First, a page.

The Senate Appropriations Committee backed a bill to fund the U.S. Department of Transportation for the 2018 budget year that would increase TIGER infrastructure grants, support new transit capital starts and avoid rescinding any highway program funds.
That puts it in sharp contrast with the version that House appropriators advanced. Their bill would zero out TIGER, make deeper cuts in transit capital grants and rescind $800 million in contract authority from state DOTs’ federal-aid highway funds.
Both measures can now advance to consideration by their full chambers’ members, although news reports indicate the House and Senate may wait to take them up after returning from a summer recess in September. That would give lawmakers only a few weeks to finalize such a spending bill before the new fiscal year starts Oct. 1, or force them to extend current-year funding levels to keep government offices open.
While the House committee’s bill provided more USDOT funding than President Trump proposed, it backed his call to end the TIGER program – for which Congress in recent years has appropriated $500 million annually – and proposed deep cuts in transit capital grants that Trump proposed to eliminate.
The Senate version would fund TIGER at $550 million and trim transit capital grants by less than half the House bill’s number. House appropriators called for a $659 million reduction from 2017 levels, while the Senate bill proposed a $280 million drop.
More highlights of the Senate committee’s bill are available here.
Both bills adhered to spending levels Congress previously authorized for highway programs and transit funding that is disbursed on a formula basis, although the House measure’s rescission could crimp some highway project planning.
Neither bill supported Trump’s proposal to phase out Essential Air Service subsidies to support commercial air travel to and from rural airports, or to implement his plan to take air traffic control out of the Federal Aviation Administration and hand it to a new nonprofit corporation.
And where Democrats on the House Appropriations Committee had criticized the majority’s spending plan, Senate appropriators emphasized that they had carefully negotiated their bipartisan measure.
The committee’s bill includes both USDOT and housing programs. Senate Appropriations Chairman Thad Cochran, R-Miss., said: “Our economy and the well-being of the American people benefit from responsible investments in American infrastructure and community development. This bill continues federal funding to support these objectives.”
He praised the efforts of subcommittee Chair Susan Collins, R-Maine, and ranking member Jack Reed, D-R.I., in shaping the bill. Cochran said they “have worked to balance national priorities within budget constraints. I am pleased to recommend this bill to the Senate.”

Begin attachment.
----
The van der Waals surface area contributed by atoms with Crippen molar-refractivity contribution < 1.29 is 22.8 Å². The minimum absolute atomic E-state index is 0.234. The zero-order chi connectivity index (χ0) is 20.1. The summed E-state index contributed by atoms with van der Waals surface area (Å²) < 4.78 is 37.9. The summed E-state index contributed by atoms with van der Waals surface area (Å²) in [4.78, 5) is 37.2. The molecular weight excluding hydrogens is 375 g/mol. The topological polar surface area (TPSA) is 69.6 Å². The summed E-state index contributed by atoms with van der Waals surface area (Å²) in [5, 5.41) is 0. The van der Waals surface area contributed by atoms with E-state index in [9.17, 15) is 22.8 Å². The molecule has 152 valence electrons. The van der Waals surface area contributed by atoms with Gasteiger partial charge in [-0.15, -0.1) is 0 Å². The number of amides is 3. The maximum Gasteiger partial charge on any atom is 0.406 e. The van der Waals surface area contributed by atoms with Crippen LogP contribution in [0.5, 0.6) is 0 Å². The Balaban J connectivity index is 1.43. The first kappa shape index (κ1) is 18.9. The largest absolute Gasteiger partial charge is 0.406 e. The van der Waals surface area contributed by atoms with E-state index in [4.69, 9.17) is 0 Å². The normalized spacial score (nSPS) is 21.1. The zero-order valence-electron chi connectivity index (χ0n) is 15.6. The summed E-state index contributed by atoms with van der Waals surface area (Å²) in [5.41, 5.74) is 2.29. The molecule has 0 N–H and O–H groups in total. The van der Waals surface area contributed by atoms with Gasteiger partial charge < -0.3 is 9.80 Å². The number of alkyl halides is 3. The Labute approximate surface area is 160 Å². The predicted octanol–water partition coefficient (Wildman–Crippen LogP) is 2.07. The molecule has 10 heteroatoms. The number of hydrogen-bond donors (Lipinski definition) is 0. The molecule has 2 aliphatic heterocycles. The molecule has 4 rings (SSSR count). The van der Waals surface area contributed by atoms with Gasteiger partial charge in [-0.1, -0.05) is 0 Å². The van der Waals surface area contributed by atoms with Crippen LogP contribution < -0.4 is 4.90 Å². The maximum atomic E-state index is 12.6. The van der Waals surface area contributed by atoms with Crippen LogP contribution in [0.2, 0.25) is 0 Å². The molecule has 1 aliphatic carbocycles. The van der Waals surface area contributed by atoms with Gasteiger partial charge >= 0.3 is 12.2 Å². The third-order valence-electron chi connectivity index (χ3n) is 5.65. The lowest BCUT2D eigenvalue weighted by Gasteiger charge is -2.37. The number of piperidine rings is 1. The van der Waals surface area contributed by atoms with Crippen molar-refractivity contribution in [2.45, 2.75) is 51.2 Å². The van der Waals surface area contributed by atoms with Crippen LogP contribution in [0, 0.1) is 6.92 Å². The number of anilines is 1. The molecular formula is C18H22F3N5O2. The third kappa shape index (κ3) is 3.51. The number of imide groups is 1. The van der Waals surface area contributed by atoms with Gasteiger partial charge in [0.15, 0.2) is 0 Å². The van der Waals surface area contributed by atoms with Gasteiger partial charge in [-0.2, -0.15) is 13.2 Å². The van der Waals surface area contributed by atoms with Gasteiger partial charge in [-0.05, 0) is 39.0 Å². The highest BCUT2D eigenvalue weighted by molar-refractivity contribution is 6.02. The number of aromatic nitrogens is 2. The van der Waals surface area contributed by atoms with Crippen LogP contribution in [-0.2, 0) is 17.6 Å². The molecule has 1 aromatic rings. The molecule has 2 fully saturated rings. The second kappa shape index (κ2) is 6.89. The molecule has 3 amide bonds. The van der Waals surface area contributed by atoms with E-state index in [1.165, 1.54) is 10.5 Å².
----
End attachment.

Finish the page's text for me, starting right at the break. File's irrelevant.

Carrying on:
Collins said that “this bipartisan bill is the product of considerable negotiation and compromise, and makes the necessary investments in our nation’s infrastructure, helps to meet the housing needs of the most vulnerable among us, and provides funding for economic development projects that create jobs in our communities. Our bill strikes the right balance between thoughtful investment and fiscal restraint, thereby setting the stage for future economic growth.”
In a report with the bill, the Senate committee also took on the Trump administration’s rationale for trying to change how the federal government helps states pay for transportation projects.
“While the committee fully supports additional spending for our nation’s infrastructure,” the committee said in the accompanying bill report, “it strongly disagrees with the administration’s assertion that providing federal dollars for infrastructure has created, ‘an unhealthy dynamic in which state and local governments delay projects in the hope of receiving federal funds.’ Without federal investment in infrastructure, particularly in our nation’s highway network and transit systems, the ability to move freight across the country and the free movement of people between states with vastly differing abilities to fund infrastructure would be compromised.”
It added: “The committee is also concerned that the administration does not realize that state and local governments, through the statewide transportation improvement program planning process, already determine the ‘right level – and type – of infrastructure investment needed for their communities.'”
And the Senate panel complained that the Trump budget’s long-term deficit forecast relies on stripping Highway Trust Fund annual spending levels to only the amounts covered by dedicated tax revenues, levels that are well below its current annual commitments.
“The budget request assumes that after fiscal year 2020 Highway Trust Fund outlays will be at levels that are supported with existing tax receipts, resulting in an outlay reduction of [$95 million] over fiscal years 2021-2027. The administration’s approach is dangerously close to support for devolution of federal funding provided by the Highway Trust Fund, an idea the committee strongly opposes.”